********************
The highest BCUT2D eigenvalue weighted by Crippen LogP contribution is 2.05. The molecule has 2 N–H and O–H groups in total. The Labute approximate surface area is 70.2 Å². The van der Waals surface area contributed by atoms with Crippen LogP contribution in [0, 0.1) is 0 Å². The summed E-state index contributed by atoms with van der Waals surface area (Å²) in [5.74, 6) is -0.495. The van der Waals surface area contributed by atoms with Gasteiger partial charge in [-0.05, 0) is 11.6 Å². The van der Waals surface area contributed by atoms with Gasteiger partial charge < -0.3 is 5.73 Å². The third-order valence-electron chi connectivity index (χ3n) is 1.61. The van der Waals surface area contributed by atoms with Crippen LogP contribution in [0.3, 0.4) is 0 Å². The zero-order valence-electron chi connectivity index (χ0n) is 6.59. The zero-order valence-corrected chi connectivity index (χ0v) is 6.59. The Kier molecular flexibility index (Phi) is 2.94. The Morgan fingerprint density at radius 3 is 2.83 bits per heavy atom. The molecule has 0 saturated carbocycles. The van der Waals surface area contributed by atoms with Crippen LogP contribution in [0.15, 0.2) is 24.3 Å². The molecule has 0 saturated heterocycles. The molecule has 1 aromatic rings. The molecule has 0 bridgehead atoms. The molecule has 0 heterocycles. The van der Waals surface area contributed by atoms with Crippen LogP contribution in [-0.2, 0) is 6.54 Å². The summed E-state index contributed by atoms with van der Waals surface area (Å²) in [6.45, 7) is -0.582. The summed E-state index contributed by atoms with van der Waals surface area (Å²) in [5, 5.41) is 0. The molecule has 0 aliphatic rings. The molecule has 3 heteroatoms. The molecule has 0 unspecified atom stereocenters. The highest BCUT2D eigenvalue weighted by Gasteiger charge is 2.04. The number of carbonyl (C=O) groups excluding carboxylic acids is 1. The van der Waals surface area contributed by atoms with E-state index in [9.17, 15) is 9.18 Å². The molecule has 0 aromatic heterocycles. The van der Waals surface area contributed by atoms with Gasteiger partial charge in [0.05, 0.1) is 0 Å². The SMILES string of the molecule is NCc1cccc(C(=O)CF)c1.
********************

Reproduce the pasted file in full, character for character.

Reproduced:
The highest BCUT2D eigenvalue weighted by Crippen LogP contribution is 2.05. The molecule has 2 N–H and O–H groups in total. The Labute approximate surface area is 70.2 Å². The van der Waals surface area contributed by atoms with Crippen LogP contribution in [0, 0.1) is 0 Å². The summed E-state index contributed by atoms with van der Waals surface area (Å²) in [5.74, 6) is -0.495. The van der Waals surface area contributed by atoms with Gasteiger partial charge in [-0.05, 0) is 11.6 Å². The van der Waals surface area contributed by atoms with Gasteiger partial charge < -0.3 is 5.73 Å². The third-order valence-electron chi connectivity index (χ3n) is 1.61. The van der Waals surface area contributed by atoms with Crippen LogP contribution in [0.3, 0.4) is 0 Å². The zero-order valence-electron chi connectivity index (χ0n) is 6.59. The zero-order valence-corrected chi connectivity index (χ0v) is 6.59. The Kier molecular flexibility index (Phi) is 2.94. The Morgan fingerprint density at radius 3 is 2.83 bits per heavy atom. The molecule has 0 saturated carbocycles. The van der Waals surface area contributed by atoms with Crippen LogP contribution in [0.15, 0.2) is 24.3 Å². The molecule has 0 saturated heterocycles. The molecule has 1 aromatic rings. The molecule has 0 bridgehead atoms. The molecule has 0 heterocycles. The van der Waals surface area contributed by atoms with Crippen LogP contribution in [-0.2, 0) is 6.54 Å². The summed E-state index contributed by atoms with van der Waals surface area (Å²) in [6.45, 7) is -0.582. The summed E-state index contributed by atoms with van der Waals surface area (Å²) in [5, 5.41) is 0. The molecule has 0 aliphatic rings. The molecule has 3 heteroatoms. The molecule has 0 unspecified atom stereocenters. The highest BCUT2D eigenvalue weighted by Gasteiger charge is 2.04. The number of carbonyl (C=O) groups excluding carboxylic acids is 1. The van der Waals surface area contributed by atoms with E-state index in [9.17, 15) is 9.18 Å². The molecule has 0 aromatic heterocycles. The van der Waals surface area contributed by atoms with Gasteiger partial charge in [0.05, 0.1) is 0 Å². The SMILES string of the molecule is NCc1cccc(C(=O)CF)c1.